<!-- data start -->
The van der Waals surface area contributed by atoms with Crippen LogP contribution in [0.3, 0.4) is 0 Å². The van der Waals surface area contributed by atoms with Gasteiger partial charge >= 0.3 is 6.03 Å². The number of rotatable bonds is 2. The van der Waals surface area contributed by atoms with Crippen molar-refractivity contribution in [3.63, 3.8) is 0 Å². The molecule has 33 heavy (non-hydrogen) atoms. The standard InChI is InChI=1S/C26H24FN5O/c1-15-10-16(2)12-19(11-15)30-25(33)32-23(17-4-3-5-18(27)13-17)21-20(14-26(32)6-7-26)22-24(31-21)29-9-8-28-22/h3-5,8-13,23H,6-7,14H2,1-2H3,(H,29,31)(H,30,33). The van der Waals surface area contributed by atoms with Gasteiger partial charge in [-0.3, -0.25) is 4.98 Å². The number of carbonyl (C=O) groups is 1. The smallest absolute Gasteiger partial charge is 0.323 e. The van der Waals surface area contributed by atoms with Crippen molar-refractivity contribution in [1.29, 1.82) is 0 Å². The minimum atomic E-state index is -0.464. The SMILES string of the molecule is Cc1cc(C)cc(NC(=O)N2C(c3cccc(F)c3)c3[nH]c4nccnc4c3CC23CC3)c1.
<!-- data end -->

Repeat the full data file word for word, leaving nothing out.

The van der Waals surface area contributed by atoms with Crippen LogP contribution in [0.3, 0.4) is 0 Å². The van der Waals surface area contributed by atoms with Gasteiger partial charge >= 0.3 is 6.03 Å². The number of rotatable bonds is 2. The van der Waals surface area contributed by atoms with Crippen molar-refractivity contribution in [3.63, 3.8) is 0 Å². The molecule has 33 heavy (non-hydrogen) atoms. The standard InChI is InChI=1S/C26H24FN5O/c1-15-10-16(2)12-19(11-15)30-25(33)32-23(17-4-3-5-18(27)13-17)21-20(14-26(32)6-7-26)22-24(31-21)29-9-8-28-22/h3-5,8-13,23H,6-7,14H2,1-2H3,(H,29,31)(H,30,33). The van der Waals surface area contributed by atoms with Gasteiger partial charge in [-0.3, -0.25) is 4.98 Å². The number of carbonyl (C=O) groups is 1. The smallest absolute Gasteiger partial charge is 0.323 e. The van der Waals surface area contributed by atoms with Crippen molar-refractivity contribution in [1.29, 1.82) is 0 Å². The minimum atomic E-state index is -0.464. The SMILES string of the molecule is Cc1cc(C)cc(NC(=O)N2C(c3cccc(F)c3)c3[nH]c4nccnc4c3CC23CC3)c1.